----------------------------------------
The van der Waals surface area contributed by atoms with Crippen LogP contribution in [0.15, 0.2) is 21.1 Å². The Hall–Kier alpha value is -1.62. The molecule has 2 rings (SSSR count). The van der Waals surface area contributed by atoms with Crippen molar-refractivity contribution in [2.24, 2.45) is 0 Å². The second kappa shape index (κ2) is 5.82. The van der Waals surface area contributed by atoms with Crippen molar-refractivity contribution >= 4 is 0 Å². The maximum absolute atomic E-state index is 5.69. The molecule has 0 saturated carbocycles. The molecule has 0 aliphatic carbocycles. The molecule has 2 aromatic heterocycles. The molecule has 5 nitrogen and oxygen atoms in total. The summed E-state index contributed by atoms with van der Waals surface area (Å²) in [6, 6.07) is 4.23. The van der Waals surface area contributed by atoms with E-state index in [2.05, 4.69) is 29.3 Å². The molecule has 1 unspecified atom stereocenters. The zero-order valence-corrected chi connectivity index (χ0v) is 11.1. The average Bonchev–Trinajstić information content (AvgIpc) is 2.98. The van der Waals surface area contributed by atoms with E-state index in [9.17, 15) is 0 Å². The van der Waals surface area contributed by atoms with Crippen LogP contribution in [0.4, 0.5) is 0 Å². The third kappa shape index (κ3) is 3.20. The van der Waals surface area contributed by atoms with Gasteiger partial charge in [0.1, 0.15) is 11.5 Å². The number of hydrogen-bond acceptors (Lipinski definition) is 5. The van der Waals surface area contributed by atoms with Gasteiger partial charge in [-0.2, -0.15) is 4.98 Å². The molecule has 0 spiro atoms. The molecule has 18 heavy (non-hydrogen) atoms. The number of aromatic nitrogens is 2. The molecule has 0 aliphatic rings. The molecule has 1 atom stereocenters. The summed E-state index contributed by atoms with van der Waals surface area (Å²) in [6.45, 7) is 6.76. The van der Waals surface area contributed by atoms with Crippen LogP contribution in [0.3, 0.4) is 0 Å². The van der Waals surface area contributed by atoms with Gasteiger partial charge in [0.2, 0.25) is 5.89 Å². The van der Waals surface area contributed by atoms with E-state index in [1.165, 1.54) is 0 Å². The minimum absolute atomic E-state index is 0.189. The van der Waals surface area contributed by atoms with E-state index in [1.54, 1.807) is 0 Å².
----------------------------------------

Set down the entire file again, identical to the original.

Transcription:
The van der Waals surface area contributed by atoms with Crippen LogP contribution in [0.15, 0.2) is 21.1 Å². The Hall–Kier alpha value is -1.62. The molecule has 2 rings (SSSR count). The van der Waals surface area contributed by atoms with Crippen molar-refractivity contribution in [2.24, 2.45) is 0 Å². The second kappa shape index (κ2) is 5.82. The van der Waals surface area contributed by atoms with Crippen molar-refractivity contribution >= 4 is 0 Å². The maximum absolute atomic E-state index is 5.69. The molecule has 0 saturated carbocycles. The molecule has 0 aliphatic carbocycles. The molecule has 2 aromatic heterocycles. The molecule has 5 nitrogen and oxygen atoms in total. The summed E-state index contributed by atoms with van der Waals surface area (Å²) in [6, 6.07) is 4.23. The van der Waals surface area contributed by atoms with E-state index in [2.05, 4.69) is 29.3 Å². The molecule has 1 unspecified atom stereocenters. The zero-order valence-corrected chi connectivity index (χ0v) is 11.1. The average Bonchev–Trinajstić information content (AvgIpc) is 2.98. The van der Waals surface area contributed by atoms with E-state index in [9.17, 15) is 0 Å². The van der Waals surface area contributed by atoms with Crippen LogP contribution in [0.4, 0.5) is 0 Å². The third kappa shape index (κ3) is 3.20. The van der Waals surface area contributed by atoms with Gasteiger partial charge in [0.1, 0.15) is 11.5 Å². The number of hydrogen-bond acceptors (Lipinski definition) is 5. The van der Waals surface area contributed by atoms with Gasteiger partial charge in [-0.2, -0.15) is 4.98 Å². The molecule has 0 spiro atoms. The molecule has 18 heavy (non-hydrogen) atoms. The number of aromatic nitrogens is 2. The molecule has 0 aliphatic rings. The molecule has 1 atom stereocenters. The summed E-state index contributed by atoms with van der Waals surface area (Å²) in [6.45, 7) is 6.76. The van der Waals surface area contributed by atoms with Crippen LogP contribution in [0.3, 0.4) is 0 Å². The van der Waals surface area contributed by atoms with Gasteiger partial charge in [0.2, 0.25) is 5.89 Å². The van der Waals surface area contributed by atoms with E-state index in [1.165, 1.54) is 0 Å². The minimum absolute atomic E-state index is 0.189. The van der Waals surface area contributed by atoms with E-state index in [1.54, 1.807) is 0 Å².